Mitochondrial uncouplers are compounds that induce proton leak across the MIM and into the matrix, leading to futile cycles of nutrient oxidation without ATP production. One of earliest known uncouplers, 2,4-dinitrophenol (2,4-DNP, Fig. 1), was clinically used as a weight loss drug in the 1930s until it was withdrawn due to unacceptable toxicities. Despite safety concerns, there has been a resurgence of interest in uncouplers because of their potential uses in metabolic diseases such as obesity and non-insulin-dependent diabetes, neurodegenerative diseases and cancer.1

Protonophoric mitochondrial uncouplers are lipophilic weak acids (pKa ∼ 4–8) that shuttle protons across the MIM in a protein-independent cycle. The protonated uncoupler (HA in Fig. 1) first diffuses across the MIM and carries a proton from the intermembrane space to the matrix.1,2 Proton release in the alkaline matrix generates the protonophore anion (A in Fig. 1), and further uncoupling cycles can only occur if the anions passively diffuse across the MIM and return to the intermembrane space.2 The acidic groups in protonophores are therefore part of delocalised π-systems that spread negative charge over large surfaces and promote anion lipophilicity and protonophoric cycling (Fig. 1).3 In contrast, fatty acids such as palmitic acid cannot complete the cycle because the anion, which has negative charge localized on the carboxylate group, is too polar to permeate the MIM. Instead, fatty acid-mediated uncoupling proceeds by a protein-dependant mechanism in which the anion is actively transported across the MIM by transport proteins such as adenine nucleotide translocase (ANT).4,5

Synthetic anion transporters are small-molecule organic compounds that facilitate the transport of anionic species such as Cl and HCO3 across lipid bilayers.6,7 Non-channel forming anion transporters contain anion recognition motifs (e.g. urea, thiourea, and sulphonamide groups) that bind their guest anion through non-covalent interactions to form supramolecular complexes on one side of the membrane.8 Delocalisation of the anionic charge within these assemblies allows them to diffuse across the bilayer and translocate the anion. Synthetic anion transporters have received significant research attention due to their potential therapeutic applications,9,10 for example in treating cystic fibrosis11 and as anticancer agents where disruption of intracellular anion concentrations can induce cell death.12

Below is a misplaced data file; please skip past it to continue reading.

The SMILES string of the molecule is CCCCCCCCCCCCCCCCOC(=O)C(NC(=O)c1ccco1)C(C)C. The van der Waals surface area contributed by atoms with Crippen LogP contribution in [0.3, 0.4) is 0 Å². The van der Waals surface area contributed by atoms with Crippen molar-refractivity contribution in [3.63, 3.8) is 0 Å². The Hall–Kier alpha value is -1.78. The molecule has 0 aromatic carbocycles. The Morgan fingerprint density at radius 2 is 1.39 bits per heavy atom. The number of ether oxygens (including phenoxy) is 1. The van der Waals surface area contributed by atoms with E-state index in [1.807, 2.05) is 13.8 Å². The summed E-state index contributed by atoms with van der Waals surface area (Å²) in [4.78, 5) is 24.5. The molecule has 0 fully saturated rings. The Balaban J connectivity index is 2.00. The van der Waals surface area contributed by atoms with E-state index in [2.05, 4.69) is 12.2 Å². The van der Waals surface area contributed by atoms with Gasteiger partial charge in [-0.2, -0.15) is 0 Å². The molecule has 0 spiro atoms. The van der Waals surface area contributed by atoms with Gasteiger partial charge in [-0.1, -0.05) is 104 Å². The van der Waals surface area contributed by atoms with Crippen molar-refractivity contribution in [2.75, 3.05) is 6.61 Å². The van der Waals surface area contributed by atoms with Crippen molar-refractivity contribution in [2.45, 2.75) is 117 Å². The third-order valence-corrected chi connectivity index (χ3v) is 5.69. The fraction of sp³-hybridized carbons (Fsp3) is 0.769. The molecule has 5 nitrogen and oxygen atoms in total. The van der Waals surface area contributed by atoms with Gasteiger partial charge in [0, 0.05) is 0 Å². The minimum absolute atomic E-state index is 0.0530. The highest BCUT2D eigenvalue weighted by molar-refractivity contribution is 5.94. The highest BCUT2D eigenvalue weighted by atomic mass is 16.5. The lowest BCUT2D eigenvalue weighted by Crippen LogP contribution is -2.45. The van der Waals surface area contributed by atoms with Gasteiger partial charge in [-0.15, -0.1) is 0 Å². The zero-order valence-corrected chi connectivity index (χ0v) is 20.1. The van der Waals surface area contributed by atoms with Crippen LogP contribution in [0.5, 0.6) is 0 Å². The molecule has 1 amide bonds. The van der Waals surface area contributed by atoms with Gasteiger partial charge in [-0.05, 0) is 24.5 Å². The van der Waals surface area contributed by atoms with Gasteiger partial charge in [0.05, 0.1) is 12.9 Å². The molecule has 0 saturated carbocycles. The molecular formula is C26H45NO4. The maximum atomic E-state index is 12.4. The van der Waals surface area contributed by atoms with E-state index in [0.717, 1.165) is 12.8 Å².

In this paper we reveal the mitochondrial actions of a fatty acid substituted with a urea-based anion transporter motif at the molecular scale. These compounds (termed aryl-ureas) induce mitochondrial dysfunction in breast cancer cells,13 and here we demonstrate that they act as mitochondrial uncouplers. Protein-independent, protonophoric actions of the aryl-ureas is established using a new assay that utilises tethered lipid bilayers in conjunction with electrical impedance spectroscopy. The rate limiting step in the protonophoric cycle, translocation of the deprotonated uncoupler across the MIM, proceeds via self-assembly into dimeric complexes formed by hydrogen bonding between the carboxylate and urea anion binding groups. Aryl-substitution with electron withdrawing and lipophilic groups promotes delocalisation of the carboxylate charge across the aryl urea system and provides membrane permeability to the complexes. By providing the flexibility to separate the acidic moiety from the conjugated π system, these findings open up new possibilities for the design of novel mitochondrial uncouplers that incorporate anion binding motifs.

Results and discussion

Compound library design and synthesis

Aryl ureas capable of disrupting energy production in breast cancer cells possess strong electron withdrawing substituents (σtotal > 0.66) in the meta- and para-positions of the aryl ring.13,14 In this study a series of aryl-ureas was prepared bearing electron withdrawing aryl-substituents of varying polarity, determined from the hydrophobicity constants (πtotal, see Table 1), to assess the influence of substituent lipophilicity on activity. The compounds were synthesised in 2 steps using N,N-carbonyldiimidazole (CDI) chemistry to form the substituted aryl urea moieties (see Scheme S1 in ESI).
Table 1 Chemical structures, aromatic substituent constants and JC-1 IC50 concentrations